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The Swimming Pool at the MOMA, a must-see for anyone in New York. Just two years before Henri Matisse’s death, he expressed to his assistant Lydia that “he wanted to see divers” on a blistering, sunny day. Subsequently, she took him to a pool in Cannes, in which Matisse came up with a better idea.

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Through floating sculptures, interactive installations, artist Tomás Saraceno invites YOU

Through floating sculptures, interactive installations, often with spiders and their webs, artist Tomás Saraceno invites you to think about the vibration that can only be heard and found in total darkness. A newly commissioned sensory experience, Free the Air: How to hear the universe in a spider/web, a 95-foot-diameter installation (the sensory experience in The McCourt) AND the gallery exhibition at the Shed in Hudson Yard. Give yourself at least 30 MIN to check-in for the safety waiver agreement and other instructions needed. Only 25 people are allowed in the Upper Level (45 ft above the ground) and 20 in the Lower Level per time slot. For those with Arachnophobia we don't recommend this exhibit. However, if you love science, it's a must!

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Coloring Cultural Connection: Review of “VOGUE, The Arab Issue.”

 Article written by Yasmine Chokrane When I began learning art history, I was always struck by the paradigm that was drawn between Western and Eastern art. And as someone who looks to art to see the human experience “aestheticized”,  there was frustration in that—considering my own conflicting cultural identity. Which is why one of the more memorable artists that I discovered was Yinka Shonibare, the British-Nigerian artist who uses his dual identity as inspiration for many of his pieces. He’s known for his use of Dutch wax fabrics whose turbulent history underscores the instability in cultural composition. Their transience parallels Shonibare’s global presence. He has been featured in world-renowned art institutions like the Tate and the Museum of Modern Art...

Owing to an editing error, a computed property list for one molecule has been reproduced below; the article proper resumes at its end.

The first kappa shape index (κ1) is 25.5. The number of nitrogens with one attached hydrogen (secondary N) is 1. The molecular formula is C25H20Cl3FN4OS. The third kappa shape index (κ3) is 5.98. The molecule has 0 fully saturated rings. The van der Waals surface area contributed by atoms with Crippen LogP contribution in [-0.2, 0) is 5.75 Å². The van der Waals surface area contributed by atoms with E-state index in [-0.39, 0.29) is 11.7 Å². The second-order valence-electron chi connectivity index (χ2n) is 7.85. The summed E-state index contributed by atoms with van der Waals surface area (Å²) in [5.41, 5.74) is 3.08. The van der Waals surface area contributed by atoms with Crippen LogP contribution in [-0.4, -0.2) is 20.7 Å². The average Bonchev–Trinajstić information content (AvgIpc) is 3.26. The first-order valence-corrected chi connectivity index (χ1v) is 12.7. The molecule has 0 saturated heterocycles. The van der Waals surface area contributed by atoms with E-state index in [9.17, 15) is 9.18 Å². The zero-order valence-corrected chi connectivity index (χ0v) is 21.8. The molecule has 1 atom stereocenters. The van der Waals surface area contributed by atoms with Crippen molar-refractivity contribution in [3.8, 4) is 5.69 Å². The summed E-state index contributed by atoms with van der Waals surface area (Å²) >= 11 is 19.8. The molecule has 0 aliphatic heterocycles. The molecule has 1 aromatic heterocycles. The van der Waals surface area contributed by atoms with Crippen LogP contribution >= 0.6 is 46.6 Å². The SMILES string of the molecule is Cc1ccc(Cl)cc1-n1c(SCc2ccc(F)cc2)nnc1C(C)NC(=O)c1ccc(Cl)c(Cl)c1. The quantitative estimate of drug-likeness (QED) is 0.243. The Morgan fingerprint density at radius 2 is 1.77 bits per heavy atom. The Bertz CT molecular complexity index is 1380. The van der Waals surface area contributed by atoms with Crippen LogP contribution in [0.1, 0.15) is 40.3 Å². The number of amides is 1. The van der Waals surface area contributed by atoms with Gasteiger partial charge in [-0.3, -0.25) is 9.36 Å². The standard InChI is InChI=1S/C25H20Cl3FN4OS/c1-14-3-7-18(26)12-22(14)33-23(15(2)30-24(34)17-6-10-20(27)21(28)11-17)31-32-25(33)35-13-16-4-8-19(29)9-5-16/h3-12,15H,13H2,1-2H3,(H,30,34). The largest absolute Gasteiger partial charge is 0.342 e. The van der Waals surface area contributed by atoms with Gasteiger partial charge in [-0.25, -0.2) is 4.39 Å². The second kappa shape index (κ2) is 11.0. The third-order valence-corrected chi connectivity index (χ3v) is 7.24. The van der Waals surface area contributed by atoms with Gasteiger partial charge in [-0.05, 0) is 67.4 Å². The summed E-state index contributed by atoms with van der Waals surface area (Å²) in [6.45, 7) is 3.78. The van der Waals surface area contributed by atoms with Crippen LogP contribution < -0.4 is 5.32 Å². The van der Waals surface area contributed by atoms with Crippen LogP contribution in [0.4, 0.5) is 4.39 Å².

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The Melancholy and the Playfulness Aspects of Modern Portrait: A Brief Analysis of Modernism

Modernism is arguably the depiction of an object, theme, or subject matter that builds upon its predecessors to become relevant with its time period. In mere contrast to Renaissance paintings and Academic paintings before them, Modernism was provocative and unexpected in nature. Essentially, Modernism breaks those barriers in order to enhance the audience’s experience and to challenge them to understand the painting from many different lenses. Although seemingly different upon first glance, Picasso’s The Old Guitarist 1903-04 and Man with a Pipe, 1915 both built upon previous styles of portraiture to evoke emotions relevant to their time.  Notably one of Picasso’s most famous works, The Old Guitarist emerges from his blue period, one in which he captures the essence of...

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The Life of Cosimo I de Medici: Art Patron Extraordinaire

We must talk about selfies before diving into the Medici exhibit at the Met. Selfies are a type of portrait, and they have been in existence since the invention of mirrors. Even the word "selfie" has its origin in a misspelling of "self-portrait" which was coined by English painter Sir Joshua Reynolds in 1785. The first selfie was taken by Robert Cornelius on September 1839, using a camera he constructed himself. Why are selfies or portraits so popular? Selfies are a way to perform and express identity. They provide an opportunity for people to reclaim their voice, their reflections, and their representation.  Many of our contemporaries like Andy Warhol used selfies as his medium to further his career and fame....

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